Eliciting Dyslexic Symptoms in Proficient Readers by Simulating Deficits in Grapheme-to-Phoneme Conversion and Visuo-Magnocellular Processing
Among the cognitive causes of dyslexia, phonological and magnocellular deficits have attracted a substantial amount of research. Their role and their exact impact on reading ability are still a matter of debate, partly also because large samples of dyslexics are hard to recruit. Here, we report a new technique to simulate dyslexic symptoms in normal readers in two ways. Although difficulties in grapheme-to-phoneme conversion were elicited by manipulating the identifiability of written letters, visual-magnocellular processing deficits were generated by presenting letters moving dynamically on the screen. Both factors were embedded into a lexical word–pseudoword decision task with proficient German readers. Although both experimental variations systematically increased lexical decision times, they did not interact. Subjects successfully performed word–pseudoword distinctions at all levels of simulation, with consistently longer reaction times for pseudowords than for words. Interestingly, detecting a pseudoword was more difficult in the grapheme-to-phoneme conversion simulation as indicated by a significant interaction of word type and letter shape. These behavioural effects are consistent with those observed in ‘real’ dyslexics in the literature. The paradigm is thus a potential means of generating novel hypotheses about dyslexia, which can easily be tested with normal readers before screening and recruiting real dyslexics. Copyright © 2011 John Wiley & Sons, Ltd.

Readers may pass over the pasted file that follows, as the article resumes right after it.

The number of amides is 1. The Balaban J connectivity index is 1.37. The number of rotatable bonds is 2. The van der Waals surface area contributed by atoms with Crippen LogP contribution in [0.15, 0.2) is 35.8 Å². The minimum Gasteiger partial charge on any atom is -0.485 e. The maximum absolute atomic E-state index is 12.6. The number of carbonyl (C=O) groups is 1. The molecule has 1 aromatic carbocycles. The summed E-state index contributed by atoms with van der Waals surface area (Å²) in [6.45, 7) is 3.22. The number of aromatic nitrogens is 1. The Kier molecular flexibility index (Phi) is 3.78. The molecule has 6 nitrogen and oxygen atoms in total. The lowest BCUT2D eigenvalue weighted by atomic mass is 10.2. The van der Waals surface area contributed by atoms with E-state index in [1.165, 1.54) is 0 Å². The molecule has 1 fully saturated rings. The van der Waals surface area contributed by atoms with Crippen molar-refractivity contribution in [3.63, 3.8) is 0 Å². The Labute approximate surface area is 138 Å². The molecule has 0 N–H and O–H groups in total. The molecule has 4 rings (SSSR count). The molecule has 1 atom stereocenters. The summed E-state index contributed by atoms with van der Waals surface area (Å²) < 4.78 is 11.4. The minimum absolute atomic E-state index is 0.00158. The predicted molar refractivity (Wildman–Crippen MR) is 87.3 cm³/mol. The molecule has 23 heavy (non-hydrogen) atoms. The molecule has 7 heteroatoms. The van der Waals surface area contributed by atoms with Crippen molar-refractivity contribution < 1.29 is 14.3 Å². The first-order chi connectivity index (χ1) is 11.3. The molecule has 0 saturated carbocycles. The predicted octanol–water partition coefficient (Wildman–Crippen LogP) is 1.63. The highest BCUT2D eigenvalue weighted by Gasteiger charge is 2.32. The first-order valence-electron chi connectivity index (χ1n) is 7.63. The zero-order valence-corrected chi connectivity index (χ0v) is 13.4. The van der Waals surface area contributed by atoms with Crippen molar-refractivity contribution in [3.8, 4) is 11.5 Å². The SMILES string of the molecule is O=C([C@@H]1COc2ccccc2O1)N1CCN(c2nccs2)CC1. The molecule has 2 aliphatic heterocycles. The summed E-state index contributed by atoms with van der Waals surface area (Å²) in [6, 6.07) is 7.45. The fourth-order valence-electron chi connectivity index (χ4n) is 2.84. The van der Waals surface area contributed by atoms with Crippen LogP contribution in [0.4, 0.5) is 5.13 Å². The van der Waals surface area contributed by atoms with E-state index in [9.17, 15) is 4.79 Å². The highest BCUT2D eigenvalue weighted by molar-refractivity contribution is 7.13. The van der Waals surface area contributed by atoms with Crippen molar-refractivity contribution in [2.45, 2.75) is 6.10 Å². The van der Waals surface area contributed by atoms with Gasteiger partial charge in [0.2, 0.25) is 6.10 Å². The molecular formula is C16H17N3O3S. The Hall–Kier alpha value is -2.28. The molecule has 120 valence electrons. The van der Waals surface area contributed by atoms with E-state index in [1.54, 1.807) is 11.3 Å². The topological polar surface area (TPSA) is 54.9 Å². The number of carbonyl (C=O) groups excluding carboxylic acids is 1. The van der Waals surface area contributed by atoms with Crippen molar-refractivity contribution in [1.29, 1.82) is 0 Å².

Skilled reading depends upon successfully integrating orthographic, phonological, and semantic information; however, the process of becoming a skilled reader with efficient neural circuitry is not fully understood. Short-term learning paradigms can provide insight into learning mechanisms by revealing differential responses to training approaches. To date, neuroimaging studies have primarily focused on effects of teaching novel words either in isolation or in context, without directly comparing the two. The current study compared the behavioral and neurobiological effects of learning novel pseudowords (i.e., pronouncing and attaching meaning) trained either in isolation or in sentential context. Behavioral results showed generally comparable pseudoword learning for both conditions, but sentential context-trained pseudowords were spoken and comprehended slightly more quickly. Neurobiologically, fMRI activity for reading trained pseudowords was similar to real words; however, an interaction between training approach and reading proficiency was observed. Specifically, highly skilled readers showed similar levels of activity regardless of training approach. However, less skilled readers differentiated between training conditions, showing comparable activity to highly skilled readers only for isolation-trained pseudowords. Overall, behavioral and neurobiological findings suggest that training approach may affect rate of learning and neural circuitry, and that less skilled readers may need explicit training to develop optimal neural pathways.